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Of the total 116 potential BD patients, the diagnosis of BD was established in 61 patients (who represented potential BD organ donors) Unfortunately, 13/61 BD patients were not fit for organ donation due to one or more contra-indication(s) such as cancer, hepatitis…etc. In 2/61 BD cases, no immediate family contact/or poor registration followed by cardiac arrest was encountered. The families of all remaining 46/61 potential BD donors were informed about BD and then were approached by the organ transplantation coordinator(s) team taking the best efforts to overcome the language barrier for possible organ donation. The family refused organ donation in 37/46 (80.4%) cases, accepted organ donation in 8/46 (17.3%) cases, and cardiac arrest was encountered before final family decision in 1/46 (2.1%) of the cases. Family refusal was due to denial state of BD diagnosis in 8/37 (21.6%) cases, relatives asking to take their patient to another medical places while in the remaining 29/37 (78.3%) cases organ donation was refused due to religious and cultural reasons (fear of body disfigurement). Some relatives asked for economic compensation before thinking of organ donation of their BD patients. Among the eight BD cases in whom the families accepted organ donation, the written consent for organ donation could be obtained only from seven because one patient developed cardiac arrest before the consent. Further, organ retrieval could be carried out only in 5/7 patients (10 kidneys, two livers) since one more patient developed cardiac arrest before retrieval and cancellation of retrieval in another, due to fever and altered liver function tests.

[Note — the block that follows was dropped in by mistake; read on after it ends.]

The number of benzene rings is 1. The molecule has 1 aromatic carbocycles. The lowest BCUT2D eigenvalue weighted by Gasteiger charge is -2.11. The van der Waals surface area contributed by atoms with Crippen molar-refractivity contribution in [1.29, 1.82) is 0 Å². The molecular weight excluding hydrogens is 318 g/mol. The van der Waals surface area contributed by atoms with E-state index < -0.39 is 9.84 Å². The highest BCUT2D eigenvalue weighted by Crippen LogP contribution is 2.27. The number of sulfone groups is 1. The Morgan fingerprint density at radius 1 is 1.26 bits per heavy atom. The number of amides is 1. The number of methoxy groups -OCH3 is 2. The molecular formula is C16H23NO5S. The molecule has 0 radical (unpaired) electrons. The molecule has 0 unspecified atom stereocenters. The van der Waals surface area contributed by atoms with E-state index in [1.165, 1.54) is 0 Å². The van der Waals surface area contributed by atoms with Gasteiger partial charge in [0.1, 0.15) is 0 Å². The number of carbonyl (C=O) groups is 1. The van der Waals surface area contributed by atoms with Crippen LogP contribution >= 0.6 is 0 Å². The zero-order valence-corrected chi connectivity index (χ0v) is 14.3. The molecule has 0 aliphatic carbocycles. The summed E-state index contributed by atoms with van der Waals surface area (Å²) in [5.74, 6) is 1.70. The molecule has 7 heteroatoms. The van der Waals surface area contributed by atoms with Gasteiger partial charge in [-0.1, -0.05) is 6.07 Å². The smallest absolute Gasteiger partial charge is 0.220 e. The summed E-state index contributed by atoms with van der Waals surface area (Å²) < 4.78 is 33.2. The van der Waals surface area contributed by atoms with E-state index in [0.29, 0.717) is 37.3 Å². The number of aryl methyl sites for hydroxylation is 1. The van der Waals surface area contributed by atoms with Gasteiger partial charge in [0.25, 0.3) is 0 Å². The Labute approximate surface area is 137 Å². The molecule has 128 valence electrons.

Discussion Top

In Qatar, organ transplantation started in 1986 with the first kidney transplantation. Since then, lack of living donors was the major obstacle limiting number of kidney transplantations. The Human Organs Transplant Law no. 21 enacted in the year 1997 was clear in defining and regulating organ donation (from living and brain dead patients) and transplantation in Qatar. This was followed by the official declaration to establish the Qatar Center for Organ Transplantation (QCOT) in November 2011 and then the Qatar Center for Organ Donation (Hiba) in August 2012.